Insights & Advice


What are the best avenues to save for retirement?

Today savers are offered a plethora of tax-deferred retirement plans. For those of you who are just starting out the choices can seem overwhelming but it is not as hard as you think.

Start saving now!

Back in the day, before the advent of government-sponsored savings plans, defined benefit pension plans and the odd annuity were the only investment vehicles available to me. As a young stud on Wall Street, it didn’t matter. Retirement saving was for others. I would live forever, make millions in the market and retire when I was thirty. Fortunately, I woke up to the realities of the real world and started saving early in my career. You should too.

In fact, the earlier you recognize that saving for retirement regularly is a no brainer, the easier it will be to retire. So let’s say you recognize that and want to start saving. The choices today can seem overwhelming. Start with the obvious: tax deferred plans where the U.S. government gives you a tax break. There are traditional IRAs, Roth IRAs, employee 401(k) s, 403(B)s, 457 plans, deferred annuities and many more. In my opinion, if you have earned income and your employer offers some kind of tax-deferred plan, that is where you should concentrate.

Any financial planner will tell you to try and take maximum advantage of the amount you can save in your tax-deferred plan. That would be $16,600/year in a 401(k), 403(B) and 457 plan and $5,000 in a traditional IRA or Roth IRA. For those over 50 years old, an additional “catch-up” amount of $1,000/year in your IRA is allowed and $5,500 in your 401 (K) 403 (B) and 457. 

Yet, few of us make enough to contribute the maximum. Instead, the best place to start is your employer plan, especially if it offers a matching contribution to your own. As an example, let’s say you make $50,000/year and your employer will match 3% of your salary ($1,500). It doesn’t take rocket science to figure out that you should put your first $1,500 of savings into your tax deferred employee program since your company is matching that amount as a free employee benefit.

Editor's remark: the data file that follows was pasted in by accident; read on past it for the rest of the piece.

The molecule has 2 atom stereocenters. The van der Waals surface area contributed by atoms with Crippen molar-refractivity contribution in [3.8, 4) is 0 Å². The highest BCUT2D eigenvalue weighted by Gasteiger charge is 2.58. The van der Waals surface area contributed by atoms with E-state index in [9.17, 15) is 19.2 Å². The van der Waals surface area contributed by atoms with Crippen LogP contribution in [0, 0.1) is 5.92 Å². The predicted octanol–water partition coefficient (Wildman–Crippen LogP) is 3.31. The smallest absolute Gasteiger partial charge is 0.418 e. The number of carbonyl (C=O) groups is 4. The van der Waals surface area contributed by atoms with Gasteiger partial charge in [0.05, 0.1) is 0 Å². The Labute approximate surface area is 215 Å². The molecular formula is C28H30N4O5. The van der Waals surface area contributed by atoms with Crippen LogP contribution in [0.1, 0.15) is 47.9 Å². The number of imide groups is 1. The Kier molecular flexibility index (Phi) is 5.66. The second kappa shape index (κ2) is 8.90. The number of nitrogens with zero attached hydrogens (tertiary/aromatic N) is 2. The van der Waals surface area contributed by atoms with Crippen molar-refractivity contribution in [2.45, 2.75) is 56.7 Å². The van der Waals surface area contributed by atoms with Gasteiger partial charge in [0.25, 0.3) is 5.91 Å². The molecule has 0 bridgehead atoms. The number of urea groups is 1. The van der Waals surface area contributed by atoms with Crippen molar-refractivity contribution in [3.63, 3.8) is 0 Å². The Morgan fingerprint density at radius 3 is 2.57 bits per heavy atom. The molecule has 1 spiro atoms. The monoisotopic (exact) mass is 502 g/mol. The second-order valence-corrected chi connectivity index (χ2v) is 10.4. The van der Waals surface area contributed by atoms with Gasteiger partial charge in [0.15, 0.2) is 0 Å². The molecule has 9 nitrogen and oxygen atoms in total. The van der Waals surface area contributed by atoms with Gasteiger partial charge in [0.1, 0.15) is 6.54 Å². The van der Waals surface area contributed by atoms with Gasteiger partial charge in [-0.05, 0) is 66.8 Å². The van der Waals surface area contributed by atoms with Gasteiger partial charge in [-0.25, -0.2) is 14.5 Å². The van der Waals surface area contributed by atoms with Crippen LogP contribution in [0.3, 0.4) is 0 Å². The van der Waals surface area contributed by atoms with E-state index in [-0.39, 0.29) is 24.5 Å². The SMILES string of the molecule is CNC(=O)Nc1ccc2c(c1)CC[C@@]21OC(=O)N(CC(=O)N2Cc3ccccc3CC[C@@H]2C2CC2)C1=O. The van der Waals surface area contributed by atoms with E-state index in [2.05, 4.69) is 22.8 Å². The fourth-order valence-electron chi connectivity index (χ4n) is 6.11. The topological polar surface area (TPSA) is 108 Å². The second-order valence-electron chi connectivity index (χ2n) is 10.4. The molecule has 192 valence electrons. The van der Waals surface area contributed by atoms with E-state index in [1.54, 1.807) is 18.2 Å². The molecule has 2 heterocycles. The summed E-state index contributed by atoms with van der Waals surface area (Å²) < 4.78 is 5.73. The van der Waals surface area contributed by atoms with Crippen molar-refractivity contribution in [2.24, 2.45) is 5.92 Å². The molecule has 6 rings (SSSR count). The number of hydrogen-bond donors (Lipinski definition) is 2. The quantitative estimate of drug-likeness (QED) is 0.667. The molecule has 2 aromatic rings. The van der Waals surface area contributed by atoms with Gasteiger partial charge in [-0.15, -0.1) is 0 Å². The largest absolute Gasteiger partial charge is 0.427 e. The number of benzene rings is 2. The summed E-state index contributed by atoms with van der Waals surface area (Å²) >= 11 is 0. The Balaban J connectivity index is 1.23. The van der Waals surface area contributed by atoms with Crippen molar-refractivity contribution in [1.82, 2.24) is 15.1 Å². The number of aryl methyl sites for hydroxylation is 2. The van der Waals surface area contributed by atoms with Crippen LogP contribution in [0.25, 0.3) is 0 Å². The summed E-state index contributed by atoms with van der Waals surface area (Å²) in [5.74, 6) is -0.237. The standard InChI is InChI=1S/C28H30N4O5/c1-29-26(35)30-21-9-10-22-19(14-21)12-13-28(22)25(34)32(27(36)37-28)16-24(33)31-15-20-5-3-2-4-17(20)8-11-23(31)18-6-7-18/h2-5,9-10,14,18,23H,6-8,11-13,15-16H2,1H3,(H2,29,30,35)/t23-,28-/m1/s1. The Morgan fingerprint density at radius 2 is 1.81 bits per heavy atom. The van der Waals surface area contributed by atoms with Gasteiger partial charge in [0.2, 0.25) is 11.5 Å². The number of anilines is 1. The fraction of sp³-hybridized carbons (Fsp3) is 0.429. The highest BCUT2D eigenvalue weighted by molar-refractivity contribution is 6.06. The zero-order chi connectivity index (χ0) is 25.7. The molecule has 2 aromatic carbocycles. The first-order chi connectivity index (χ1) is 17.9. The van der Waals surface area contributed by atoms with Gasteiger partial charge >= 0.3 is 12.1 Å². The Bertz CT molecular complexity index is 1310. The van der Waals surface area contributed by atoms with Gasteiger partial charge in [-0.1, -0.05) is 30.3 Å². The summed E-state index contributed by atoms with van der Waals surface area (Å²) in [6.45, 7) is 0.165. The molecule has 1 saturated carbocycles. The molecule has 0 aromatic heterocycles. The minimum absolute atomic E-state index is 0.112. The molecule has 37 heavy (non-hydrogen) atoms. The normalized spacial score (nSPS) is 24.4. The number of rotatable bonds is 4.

But let’s say you want (and can afford) to save even more, possibly an additional $5,000. Should you just put it into your company’s 403(B) or 401(k) plan or open a traditional, tax-deferred IRA? In my opinion, you should open an IRA. Here’s why.

Both contributions are treated equally (i.e. tax deductible) by the Federal government. However, your company’s retirement plan will offer a limited number of investment choices. In addition, the fees you pay for investing in your company’s plan are quite high compared to opening your own IRA. Although you can’t contribute as much in your IRA, you have much more control over what to invest in and at a lower cost.

There is one caveat however if you are contributing to both your traditional IRA and your company plan, at a certain salary level (above $56,000-$66,000) the amount you can contribute as a single tax payer to a traditional IRA is reduced. For those married couples who file jointly the phase-out range for deductibility of your salary is higher ($90,000-$110,000). If your spouse does not participate in a qualified employer plan but you do, than the cutoff level for your spouse becomes $169,000 to $179,000 if filing jointly.  

You can also put your IRA contribution into a Roth IRA but remember, a Roth is not a tax deductible IRA, However, qualified withdrawals are tax-free while in traditional IRAs withdrawals are taxed as ordinary income. And like traditional IRAs, the Roth contribution is $5,000 yearly and phase-out salary limits also apply.

I suspect most of you will already be tapped out if you contribute the full Monty to both your employer plan as well as a traditional IRA, but in some cases a Roth might work better for you. If you still have money to save then I suggest you give me a call and we can discuss how best to deploy it.

Posted in Financial Planning, The Retired Advisor